Originally Posted by Cowgirls Boots View Post
I've had 3 different farriers work on him and all say he has really nice feet. But that doesn't explain to me why he can't go without shoes.
I only have what you have told here, but sounds pretty plain to me. You said he has had serious thrush, you said he had been shod when you got him(any idea how long/well/why?), you said he had some 'rotation', you suspected & now say he foundered. That should all explain pretty well actually... and illustrate that the farriers who have told you his feet are great maybe kinda, possibly... don't really know what they're on about??
But aside from the obvious known issues, even if he had A1 feet, but had been shod long term &/or never been on hard/rough ground bare, well, the easiest way I can think of getting it across to you is to ask how you'd go barefoot on a gravel road if you were only used to doing so on shagpile.
I think the best bet is that you learn all you can about hoofcare & management as it relates to hoof health. Hopefully the thread link in my signature will help you get a good start.
It was more of a transition so he wasn't just 100% sound right after he got shoes. He was getting use to them again.
I appreciate you were likely told that by some professional, but no, horses don't need to 'get used to shoes' like that & if he was uncomfortable with them, something's wrong. Eg if a farrier tells you not to ride or expect an uncomfortable horse immediately after shoeing, run a mile! While there are reasons for horses being sore after a trim/shoe not related to farrier error, you don't want to go expecting & accepting it. Obviously being laminitic is wrong & this could be the entire reason - not good to put shoes on a laminitic horse IMO. Whatever, I'd want to address it pronto, not leave him uncomfortable for days, let alone weeks. I'd have at least had the farrier out the next day to remove shoes. Sounds like padding would be prudent too.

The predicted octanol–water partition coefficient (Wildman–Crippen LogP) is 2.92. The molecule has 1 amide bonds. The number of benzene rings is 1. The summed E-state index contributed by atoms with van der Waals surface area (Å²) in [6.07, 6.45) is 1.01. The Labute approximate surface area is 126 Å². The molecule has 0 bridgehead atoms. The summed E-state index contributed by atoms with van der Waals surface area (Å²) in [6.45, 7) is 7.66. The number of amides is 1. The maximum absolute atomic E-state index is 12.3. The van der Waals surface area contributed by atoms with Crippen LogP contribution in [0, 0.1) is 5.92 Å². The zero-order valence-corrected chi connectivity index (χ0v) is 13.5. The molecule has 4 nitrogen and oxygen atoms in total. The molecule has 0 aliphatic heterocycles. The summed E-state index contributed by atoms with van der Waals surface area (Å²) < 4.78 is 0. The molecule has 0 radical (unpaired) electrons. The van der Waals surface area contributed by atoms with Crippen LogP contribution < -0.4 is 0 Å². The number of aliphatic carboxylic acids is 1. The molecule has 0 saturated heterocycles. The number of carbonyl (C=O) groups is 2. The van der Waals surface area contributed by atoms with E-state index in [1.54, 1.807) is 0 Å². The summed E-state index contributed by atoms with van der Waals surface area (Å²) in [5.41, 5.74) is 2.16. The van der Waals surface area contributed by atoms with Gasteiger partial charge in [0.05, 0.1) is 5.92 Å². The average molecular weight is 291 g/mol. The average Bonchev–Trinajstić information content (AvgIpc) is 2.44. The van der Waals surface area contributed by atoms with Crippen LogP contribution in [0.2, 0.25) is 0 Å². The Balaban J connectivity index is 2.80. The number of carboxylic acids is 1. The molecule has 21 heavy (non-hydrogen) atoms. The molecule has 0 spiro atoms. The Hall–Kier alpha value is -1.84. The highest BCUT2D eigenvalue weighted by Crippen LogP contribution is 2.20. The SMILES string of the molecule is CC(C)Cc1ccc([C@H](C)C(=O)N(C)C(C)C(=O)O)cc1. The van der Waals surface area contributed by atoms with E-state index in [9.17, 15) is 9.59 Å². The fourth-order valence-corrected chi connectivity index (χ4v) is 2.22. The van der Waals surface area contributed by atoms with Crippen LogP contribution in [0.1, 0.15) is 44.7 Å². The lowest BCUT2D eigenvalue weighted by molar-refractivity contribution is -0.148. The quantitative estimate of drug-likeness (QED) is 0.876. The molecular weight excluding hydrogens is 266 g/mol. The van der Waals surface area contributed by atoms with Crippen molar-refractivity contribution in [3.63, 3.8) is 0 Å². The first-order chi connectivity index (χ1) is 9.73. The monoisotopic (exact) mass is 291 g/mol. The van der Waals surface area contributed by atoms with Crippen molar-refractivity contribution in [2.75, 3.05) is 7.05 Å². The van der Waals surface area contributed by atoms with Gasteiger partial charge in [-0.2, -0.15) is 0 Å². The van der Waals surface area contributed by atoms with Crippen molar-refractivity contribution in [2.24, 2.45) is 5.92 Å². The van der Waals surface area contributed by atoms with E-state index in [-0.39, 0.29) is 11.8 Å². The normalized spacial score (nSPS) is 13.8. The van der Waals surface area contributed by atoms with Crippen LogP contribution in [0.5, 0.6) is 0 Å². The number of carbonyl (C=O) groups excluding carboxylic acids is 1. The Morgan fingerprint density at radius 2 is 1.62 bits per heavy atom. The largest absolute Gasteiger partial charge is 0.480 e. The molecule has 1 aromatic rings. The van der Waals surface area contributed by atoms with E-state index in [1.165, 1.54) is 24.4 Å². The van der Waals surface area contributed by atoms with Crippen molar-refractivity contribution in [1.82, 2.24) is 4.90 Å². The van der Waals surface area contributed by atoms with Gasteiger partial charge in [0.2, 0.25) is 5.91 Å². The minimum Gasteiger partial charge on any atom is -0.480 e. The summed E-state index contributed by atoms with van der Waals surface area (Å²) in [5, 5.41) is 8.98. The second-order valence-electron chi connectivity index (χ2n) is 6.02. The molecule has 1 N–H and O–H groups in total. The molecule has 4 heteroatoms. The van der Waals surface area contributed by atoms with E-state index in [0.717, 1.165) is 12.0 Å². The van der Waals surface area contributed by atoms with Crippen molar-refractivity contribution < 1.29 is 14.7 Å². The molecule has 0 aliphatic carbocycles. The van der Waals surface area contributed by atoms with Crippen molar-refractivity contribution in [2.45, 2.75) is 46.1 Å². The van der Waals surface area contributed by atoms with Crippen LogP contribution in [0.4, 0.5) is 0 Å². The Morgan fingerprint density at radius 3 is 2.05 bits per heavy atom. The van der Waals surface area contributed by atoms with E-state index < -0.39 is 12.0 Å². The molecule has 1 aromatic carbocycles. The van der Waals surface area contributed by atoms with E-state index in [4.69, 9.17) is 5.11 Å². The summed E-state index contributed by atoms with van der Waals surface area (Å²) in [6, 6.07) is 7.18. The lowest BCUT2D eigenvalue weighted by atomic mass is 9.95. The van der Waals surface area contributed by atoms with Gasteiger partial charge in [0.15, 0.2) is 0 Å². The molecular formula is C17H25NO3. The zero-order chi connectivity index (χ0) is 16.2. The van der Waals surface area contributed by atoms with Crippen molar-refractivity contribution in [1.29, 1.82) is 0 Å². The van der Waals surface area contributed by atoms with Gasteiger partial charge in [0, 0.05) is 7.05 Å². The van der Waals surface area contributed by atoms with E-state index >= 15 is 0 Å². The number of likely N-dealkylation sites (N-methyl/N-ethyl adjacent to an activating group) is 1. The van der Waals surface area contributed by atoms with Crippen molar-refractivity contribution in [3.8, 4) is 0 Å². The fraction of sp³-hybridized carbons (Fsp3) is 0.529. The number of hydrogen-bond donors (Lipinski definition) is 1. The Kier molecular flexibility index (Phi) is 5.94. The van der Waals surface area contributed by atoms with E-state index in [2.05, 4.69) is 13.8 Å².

He's turned out 24/7 and comes inside 2x a day to eat. He's on a very very grazed down pasture and is muzzled from 8am-4pm.
Obviously having little info I don't know the cause of the laminitis, so how sensitive he may be to these factors, but grass gains sugars with photosynthesis, using them up to grow over night. Therefore the safest time(generally, there are exceptions) to graze is in the early morning. ALSO stressed grasses, such as overgrazed, drought affected, etc tends to retain & have far higher sugar content than healthy grass.
I would also look into Magnesium4Horses & consider feeding him extra. It sounds possible it's arthritis or such, not directly his feet, but from what you've told, I'd say his hoof issues are a likely cause & need addressing, so if you would like any specific advice on them, pics would be good. Hope all of that is some help! Cheers!